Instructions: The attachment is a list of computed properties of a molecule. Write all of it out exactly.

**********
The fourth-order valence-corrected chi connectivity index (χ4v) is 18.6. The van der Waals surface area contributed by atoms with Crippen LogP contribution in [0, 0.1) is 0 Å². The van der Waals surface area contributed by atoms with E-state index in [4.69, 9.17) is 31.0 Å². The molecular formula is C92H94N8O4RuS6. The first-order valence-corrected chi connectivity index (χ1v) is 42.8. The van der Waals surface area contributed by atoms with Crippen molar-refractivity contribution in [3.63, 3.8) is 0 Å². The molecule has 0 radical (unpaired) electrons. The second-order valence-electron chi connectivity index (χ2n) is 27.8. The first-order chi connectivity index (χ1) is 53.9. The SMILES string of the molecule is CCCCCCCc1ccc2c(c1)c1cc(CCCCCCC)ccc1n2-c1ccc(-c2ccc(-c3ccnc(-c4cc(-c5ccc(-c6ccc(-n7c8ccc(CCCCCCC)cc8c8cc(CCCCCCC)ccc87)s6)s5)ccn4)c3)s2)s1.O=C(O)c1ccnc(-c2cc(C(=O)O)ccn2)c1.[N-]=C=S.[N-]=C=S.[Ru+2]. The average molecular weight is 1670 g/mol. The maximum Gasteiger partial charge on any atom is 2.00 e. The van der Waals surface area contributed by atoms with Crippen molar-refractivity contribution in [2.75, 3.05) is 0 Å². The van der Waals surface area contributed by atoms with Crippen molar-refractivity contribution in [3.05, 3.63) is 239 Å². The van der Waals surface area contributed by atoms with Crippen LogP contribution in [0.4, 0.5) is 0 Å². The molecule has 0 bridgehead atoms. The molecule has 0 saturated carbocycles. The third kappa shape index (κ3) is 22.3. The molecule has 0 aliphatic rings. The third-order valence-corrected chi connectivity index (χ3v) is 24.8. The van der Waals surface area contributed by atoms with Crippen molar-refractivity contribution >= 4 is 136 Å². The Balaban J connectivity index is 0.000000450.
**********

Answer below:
The fourth-order valence-corrected chi connectivity index (χ4v) is 18.6. The van der Waals surface area contributed by atoms with Crippen LogP contribution in [0, 0.1) is 0 Å². The van der Waals surface area contributed by atoms with E-state index in [4.69, 9.17) is 31.0 Å². The molecular formula is C92H94N8O4RuS6. The first-order valence-corrected chi connectivity index (χ1v) is 42.8. The van der Waals surface area contributed by atoms with Crippen molar-refractivity contribution in [3.63, 3.8) is 0 Å². The molecule has 0 radical (unpaired) electrons. The second-order valence-electron chi connectivity index (χ2n) is 27.8. The first-order chi connectivity index (χ1) is 53.9. The SMILES string of the molecule is CCCCCCCc1ccc2c(c1)c1cc(CCCCCCC)ccc1n2-c1ccc(-c2ccc(-c3ccnc(-c4cc(-c5ccc(-c6ccc(-n7c8ccc(CCCCCCC)cc8c8cc(CCCCCCC)ccc87)s6)s5)ccn4)c3)s2)s1.O=C(O)c1ccnc(-c2cc(C(=O)O)ccn2)c1.[N-]=C=S.[N-]=C=S.[Ru+2]. The average molecular weight is 1670 g/mol. The maximum Gasteiger partial charge on any atom is 2.00 e. The van der Waals surface area contributed by atoms with Crippen molar-refractivity contribution in [2.75, 3.05) is 0 Å². The van der Waals surface area contributed by atoms with Crippen molar-refractivity contribution in [3.05, 3.63) is 239 Å². The van der Waals surface area contributed by atoms with Crippen LogP contribution in [0.4, 0.5) is 0 Å². The molecule has 0 bridgehead atoms. The molecule has 0 saturated carbocycles. The third kappa shape index (κ3) is 22.3. The molecule has 0 aliphatic rings. The third-order valence-corrected chi connectivity index (χ3v) is 24.8. The van der Waals surface area contributed by atoms with Crippen molar-refractivity contribution >= 4 is 136 Å². The Balaban J connectivity index is 0.000000450.